There's Paradise ( Biopage Mini-Essay Writing Contest)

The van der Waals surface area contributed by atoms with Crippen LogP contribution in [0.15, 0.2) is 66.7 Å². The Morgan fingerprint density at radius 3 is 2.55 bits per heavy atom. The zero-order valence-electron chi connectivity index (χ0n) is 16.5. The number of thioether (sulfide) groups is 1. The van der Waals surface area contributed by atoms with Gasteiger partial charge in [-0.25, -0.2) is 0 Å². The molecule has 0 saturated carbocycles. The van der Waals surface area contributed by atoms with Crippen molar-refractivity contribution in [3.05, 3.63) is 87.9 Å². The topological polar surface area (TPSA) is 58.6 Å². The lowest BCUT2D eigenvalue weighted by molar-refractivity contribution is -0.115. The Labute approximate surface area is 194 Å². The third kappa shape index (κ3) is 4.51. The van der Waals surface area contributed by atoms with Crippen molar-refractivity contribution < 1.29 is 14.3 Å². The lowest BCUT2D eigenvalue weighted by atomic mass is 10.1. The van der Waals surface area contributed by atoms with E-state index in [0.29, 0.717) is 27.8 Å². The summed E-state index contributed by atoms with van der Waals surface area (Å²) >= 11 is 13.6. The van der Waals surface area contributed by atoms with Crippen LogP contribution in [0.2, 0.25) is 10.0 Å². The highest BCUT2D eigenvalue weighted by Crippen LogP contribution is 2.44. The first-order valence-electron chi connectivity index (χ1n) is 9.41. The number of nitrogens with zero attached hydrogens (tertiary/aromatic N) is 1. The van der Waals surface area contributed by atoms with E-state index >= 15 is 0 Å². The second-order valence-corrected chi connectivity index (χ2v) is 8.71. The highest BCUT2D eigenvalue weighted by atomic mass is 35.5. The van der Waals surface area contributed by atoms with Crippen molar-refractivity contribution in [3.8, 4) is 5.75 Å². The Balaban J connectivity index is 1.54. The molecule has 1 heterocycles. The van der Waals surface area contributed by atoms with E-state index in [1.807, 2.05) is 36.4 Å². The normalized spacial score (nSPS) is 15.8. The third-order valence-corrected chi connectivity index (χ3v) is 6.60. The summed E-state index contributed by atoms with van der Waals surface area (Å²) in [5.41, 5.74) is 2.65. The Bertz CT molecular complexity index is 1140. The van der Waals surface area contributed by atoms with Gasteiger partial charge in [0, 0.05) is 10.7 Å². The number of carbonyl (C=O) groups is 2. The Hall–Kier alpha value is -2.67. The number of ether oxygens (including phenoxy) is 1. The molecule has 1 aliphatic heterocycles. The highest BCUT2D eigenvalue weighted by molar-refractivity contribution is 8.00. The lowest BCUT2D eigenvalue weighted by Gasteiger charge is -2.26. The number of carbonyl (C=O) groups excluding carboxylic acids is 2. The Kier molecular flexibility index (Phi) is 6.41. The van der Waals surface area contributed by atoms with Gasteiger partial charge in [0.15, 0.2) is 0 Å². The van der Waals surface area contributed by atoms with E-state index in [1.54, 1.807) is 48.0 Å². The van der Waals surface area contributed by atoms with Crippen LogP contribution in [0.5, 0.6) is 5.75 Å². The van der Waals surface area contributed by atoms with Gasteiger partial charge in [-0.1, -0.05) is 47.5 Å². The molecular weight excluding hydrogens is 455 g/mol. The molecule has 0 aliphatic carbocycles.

You know those places that touch you, change you or show who you really are? Those places that make you sigh because finally you feel at home or you feel alive or at peace. All of those emotions barely touch the surface of what I discovered on my trip to Kauai. It happened before the plane touched down. A crucial fact about me is I hate planes. I am terrified of flying. When I hear babies on planes screaming their lungs off at take off, I get jealous. I want to scream and cry but darn the societal constructs that require me to be a calm adult, even while climbing the heavens in a ungodly metal bucket held together by glue. These were the thoughts I was having during my third and longest flight ever. Only the dream of a beach wedding in Hawaii, paradise, could make me endure an eight hour flight. I had all the regrets, fears and the shakes until I saw it. From far up above, the green waves of the landscape that pierced my window. It would be the only time I had looked out a plane window and felt serenity and awe. “Oh my god. Oh my god” I said to my soon to be husband. “We made it”. There was a part of me when planning my wedding that thought we're two people who had only traveled to a few states, who had never left the continental United States, who waited until our late twenties to even try flying, that we would never make it. Then, when I saw paradise, I was struck, I hadn't made it to a far-off place. I had made it to a different world. When we got off the plane we were greeted by a Moa (Mutual Roosters with the powers of scaring wild dogs and incredible replication) bobbing its head in our direction. “What is this place”, I said. I would soon experience being woken up to the sounds of Moa every night that we spent in the country B&B. “What is this place?”, I repeated constantly. We danced our first dance as a married couple, in a circle of petals, on a Hawaiian beach with a Hawaiian guitarist as a few beach goers smiled brightly waiting to congratulate us. “This is happiness”, I thought. We went to a luau as our reception at a tropical botanic gardens. The county clerk and owner of the gardens that hosted the luaus remembered us and that our wedding was the same day. He announced us as a newly-wedded couple and along with the other newlyweds we danced to the Hawaiian Marriage Song. I thought, “this is community. This is welcoming.” While the wildness and freedom of the Kauai's gardens made me feel alive; Waimea Canyon, with its cliffs and edges that could change or crumble without notice, made me feel small and infinite at the same time. Close to our time to go home, we explored several beaches and came across a Secret Beach. It was a hike to get down to it. We almost gave up on as the light was fading into dusk. As we finally made it down without any sliding, we passed a gentleman who said, “You're lucky, you're going to have the beach to yourself”. The ocean was untamed and unswimmable. The beach was so vast. The sun orange glow was itching towards sunset. It was the most glorious sight I've ever seen. We turned on a cell phone and again danced with the sand tangling into our toes. Our laughter ranging over the sound of rushing waves. Water has always been a bittersweet unrequited love for me. As a child, I almost drowned. I never tried to learn again until a few months before our Hawaiian wedding. My goal was to just be able to get into the water. In Kauai I faced my fear. I got into deep oceans for the first time. I watched dolphins from our tour boat . I failed miserably at snorkeling, coughing up salt water numerous times, but for a few minutes I saw endless fish below me. Terrifying and beautiful. Hawaii was where the person I want to be came braving out. It wasn't all adventures, there were the quiets moments laying on the beach, the waves working as a daytime lullaby. There were the car drives with the windows low and the island music high. We sang carelessly as we drove through arches of green. There is really no good way to describe Kauai. It is breathless and breathtaking all wrapped in one. It is a place that I can never understand or do justice having not grown up in its graces. All I can describe is how it changed me, healed me, birthed something new inside of me. When I flew away, I was a different and married person. Kauai gave my husband a great gift. This unique discovery and experience that we only shared with each other. Whether we have tough times, we will always be able to look back to the place that showed us what pure joy can be. In a stressful, chaotic and scary world, you can still find a piece of paradise.